Interfaith conference held at GW focuses on building bridges among beliefs to spur community service.
The lighted Dorothy Betts Marvin Theatre at the George Washington University revealed an audience on Tuesday that represented a kaleidoscope of different beliefs from Jewish men in yarmulkes and Muslim women in hijabs to Roman Catholics, Buddhists, Protestants and atheists.
A diverse group of more than 500 students, faculty, staff, religious leaders and higher education administrators from across the country gathered at GW for a national meeting on Monday and Tuesday as a testament to President Barack Obama’s Interfaith and Community Service Campus Challenge.
The challenge is a joint effort between the U.S. Department of Education and the Corporation for National and Community Service to encourage people of different faiths to collaborate on civic engagement projects—a practice known as “interfaith service.”
More than 400 colleges and universities have signed up for the challenge.
“Thank you for the leadership and the example that you’ve shown not only in your words but in your deeds,” U.S. Education Secretary Arne Duncan said. “The fact that you have the courage and the commitment to come together to engage in difficult dialogues—whether it’s around religion or race or class or politics—meaningful conversations, and beyond that, meaningful action, is the only way we can solve our nation’s problems.”
The meetings held at GW on Monday and Tuesday provided an opportunity for interfaith service and higher education leaders to discuss strategies to improve dialogue and build educational programs and service projects for nonbelievers and those of different faiths.
“It’s often easier for people to talk about faith after they’ve gotten to know one another,” Melissa Rogers, executive director of the White House Office of Neighborhood and Faith-based Partnerships, said at the opening session. “What better way to get to know one another than by building a house or serving a meal.”
GW Provost and Executive Vice President of Academic Affairs Steven Lerman said that university namesake George Washington envisioned a nation that accepts all faiths and religions.
University of Notre Dame professor of political science David E. Campbell presented research from his 2013 book, American Grace: How Religion Divides and Unites Us. Dr. Campbell and co-author Robert D. Putnam found that the relationships formed in religious communities or “social capital” between nonbelievers and believers of different faiths make people more likely to engage in community service, vote in local elections and attend public meetings.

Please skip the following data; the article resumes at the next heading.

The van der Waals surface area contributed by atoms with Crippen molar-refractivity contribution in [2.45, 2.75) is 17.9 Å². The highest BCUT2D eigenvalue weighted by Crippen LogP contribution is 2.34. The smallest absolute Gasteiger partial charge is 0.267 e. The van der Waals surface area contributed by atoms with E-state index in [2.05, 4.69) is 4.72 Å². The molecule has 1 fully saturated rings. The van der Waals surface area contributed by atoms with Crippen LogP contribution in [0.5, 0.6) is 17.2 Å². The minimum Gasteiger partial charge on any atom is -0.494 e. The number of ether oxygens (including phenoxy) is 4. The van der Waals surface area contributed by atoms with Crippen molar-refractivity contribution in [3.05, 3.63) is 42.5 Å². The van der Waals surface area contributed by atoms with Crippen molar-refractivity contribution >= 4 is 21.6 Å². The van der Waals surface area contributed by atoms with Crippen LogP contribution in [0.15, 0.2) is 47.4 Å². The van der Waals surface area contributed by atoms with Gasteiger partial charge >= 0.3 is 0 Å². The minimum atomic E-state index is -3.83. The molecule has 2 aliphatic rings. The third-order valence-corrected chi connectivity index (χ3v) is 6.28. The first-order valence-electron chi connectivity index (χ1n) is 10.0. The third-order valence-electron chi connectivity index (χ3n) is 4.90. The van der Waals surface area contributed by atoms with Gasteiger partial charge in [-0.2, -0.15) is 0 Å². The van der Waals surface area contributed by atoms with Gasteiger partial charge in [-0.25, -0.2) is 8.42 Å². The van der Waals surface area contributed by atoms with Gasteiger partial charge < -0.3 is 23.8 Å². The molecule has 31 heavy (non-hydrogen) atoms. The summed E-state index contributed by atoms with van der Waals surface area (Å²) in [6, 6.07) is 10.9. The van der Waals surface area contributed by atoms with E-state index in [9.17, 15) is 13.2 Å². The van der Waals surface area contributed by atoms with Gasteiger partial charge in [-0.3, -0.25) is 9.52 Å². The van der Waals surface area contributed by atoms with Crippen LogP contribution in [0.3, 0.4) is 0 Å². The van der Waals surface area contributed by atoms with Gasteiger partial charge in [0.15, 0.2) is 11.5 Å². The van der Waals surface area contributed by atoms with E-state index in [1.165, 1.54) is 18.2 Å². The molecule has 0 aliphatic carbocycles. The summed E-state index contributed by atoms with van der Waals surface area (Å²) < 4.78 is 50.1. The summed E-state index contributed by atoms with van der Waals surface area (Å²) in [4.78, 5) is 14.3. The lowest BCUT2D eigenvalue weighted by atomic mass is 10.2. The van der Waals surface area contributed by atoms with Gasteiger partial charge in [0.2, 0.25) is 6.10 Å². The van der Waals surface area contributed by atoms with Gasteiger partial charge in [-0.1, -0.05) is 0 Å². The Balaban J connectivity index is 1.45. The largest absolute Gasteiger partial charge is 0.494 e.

Trishla Jain, a self-described Hindu and senior at Georgetown University, a Catholic and Jesuit institution, said that interacting with different religions as a student not only established her commitment to interfaith work, but also made her a more active member of the university community.
“We have to engage students in interfaith work because it sets the stage for your entire life,” Ms. Jain said. “It is important to go beyond tolerance and engage in our differences and our similarities.”
Wendy Spencer, CEO of the Corporation for National and Community Service, who attended Freshman Day of Service and Convocation on Sept. 6, said that she was impressed to see the entire George Washington University freshman class taking an active role in the community.
The year 2013 marked the first year that interfaith service was deemed an official category for the President’s Higher Education Community Service Honor Roll, a program started by the Corporation for National and Community Service in 2006 to highlight exemplary community service at colleges and universities.
This year also marked the inaugural President’s Award in Interfaith and Community Service, which was presented at the closing ceremony by Wendy Spencer, CEO of the Corporation for National and Community Service, to Loras College. Loras College President James Collins accepted the award and congratulations on the honor from U.S. Secretary of the Treasury Jack Lew, who attended the closing ceremony. .
U.S. Secretary of the Treasury Jack Lew, former board member and chair of the Corporation for National and Community Service, congratulated the interfaith leaders for their work.
Mr. Duncan encouraged students to use service to spur action in their communities and around the world from the Middle East to Ferguson, Mo., and in his hometown of Chicago. He said that much like young people who “lived their beliefs” during the civil rights movement in America, it is up to young people today to challenge the status quo.
“You are willing to cross barriers and have honest and meaningful conversation and do meaningful work,” Mr. Duncan said. “Whether that work is in our communities, our nation and ultimately our globe, I think that is the only way.
“Thank you for setting a powerful example,” he added.